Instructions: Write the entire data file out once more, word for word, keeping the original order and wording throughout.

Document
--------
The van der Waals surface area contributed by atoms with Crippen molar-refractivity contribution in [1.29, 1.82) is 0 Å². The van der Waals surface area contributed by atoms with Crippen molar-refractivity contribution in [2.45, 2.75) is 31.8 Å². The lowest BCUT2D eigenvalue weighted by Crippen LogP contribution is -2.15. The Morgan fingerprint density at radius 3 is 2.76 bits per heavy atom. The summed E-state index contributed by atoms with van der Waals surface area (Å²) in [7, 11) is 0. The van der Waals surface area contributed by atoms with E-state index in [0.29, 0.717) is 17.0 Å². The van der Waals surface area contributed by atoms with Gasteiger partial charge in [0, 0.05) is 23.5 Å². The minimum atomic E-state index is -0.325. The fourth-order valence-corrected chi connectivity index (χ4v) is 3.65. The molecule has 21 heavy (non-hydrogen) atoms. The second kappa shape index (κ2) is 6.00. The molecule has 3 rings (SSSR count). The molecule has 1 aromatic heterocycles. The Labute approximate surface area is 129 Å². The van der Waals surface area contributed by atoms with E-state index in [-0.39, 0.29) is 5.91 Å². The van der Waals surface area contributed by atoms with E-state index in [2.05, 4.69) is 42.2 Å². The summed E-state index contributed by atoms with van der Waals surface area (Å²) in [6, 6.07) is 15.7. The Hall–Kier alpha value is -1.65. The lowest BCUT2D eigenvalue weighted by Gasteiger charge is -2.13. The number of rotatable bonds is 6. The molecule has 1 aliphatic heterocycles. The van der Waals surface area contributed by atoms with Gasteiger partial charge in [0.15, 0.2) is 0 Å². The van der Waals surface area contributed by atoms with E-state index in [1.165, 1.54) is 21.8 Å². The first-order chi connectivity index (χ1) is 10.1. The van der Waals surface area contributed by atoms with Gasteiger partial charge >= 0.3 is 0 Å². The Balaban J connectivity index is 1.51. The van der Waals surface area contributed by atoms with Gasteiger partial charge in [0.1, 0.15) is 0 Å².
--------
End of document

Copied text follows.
The van der Waals surface area contributed by atoms with Crippen molar-refractivity contribution in [1.29, 1.82) is 0 Å². The van der Waals surface area contributed by atoms with Crippen molar-refractivity contribution in [2.45, 2.75) is 31.8 Å². The lowest BCUT2D eigenvalue weighted by Crippen LogP contribution is -2.15. The Morgan fingerprint density at radius 3 is 2.76 bits per heavy atom. The summed E-state index contributed by atoms with van der Waals surface area (Å²) in [7, 11) is 0. The van der Waals surface area contributed by atoms with E-state index in [0.29, 0.717) is 17.0 Å². The van der Waals surface area contributed by atoms with Gasteiger partial charge in [0, 0.05) is 23.5 Å². The minimum atomic E-state index is -0.325. The fourth-order valence-corrected chi connectivity index (χ4v) is 3.65. The molecule has 21 heavy (non-hydrogen) atoms. The second kappa shape index (κ2) is 6.00. The molecule has 3 rings (SSSR count). The molecule has 1 aromatic heterocycles. The Labute approximate surface area is 129 Å². The van der Waals surface area contributed by atoms with E-state index in [-0.39, 0.29) is 5.91 Å². The van der Waals surface area contributed by atoms with E-state index in [2.05, 4.69) is 42.2 Å². The summed E-state index contributed by atoms with van der Waals surface area (Å²) in [6, 6.07) is 15.7. The Hall–Kier alpha value is -1.65. The lowest BCUT2D eigenvalue weighted by Gasteiger charge is -2.13. The number of rotatable bonds is 6. The molecule has 1 aliphatic heterocycles. The van der Waals surface area contributed by atoms with Gasteiger partial charge in [0.15, 0.2) is 0 Å². The van der Waals surface area contributed by atoms with E-state index in [1.165, 1.54) is 21.8 Å². The first-order chi connectivity index (χ1) is 10.1. The van der Waals surface area contributed by atoms with Gasteiger partial charge >= 0.3 is 0 Å². The Balaban J connectivity index is 1.51. The van der Waals surface area contributed by atoms with Gasteiger partial charge in [0.1, 0.15) is 0 Å².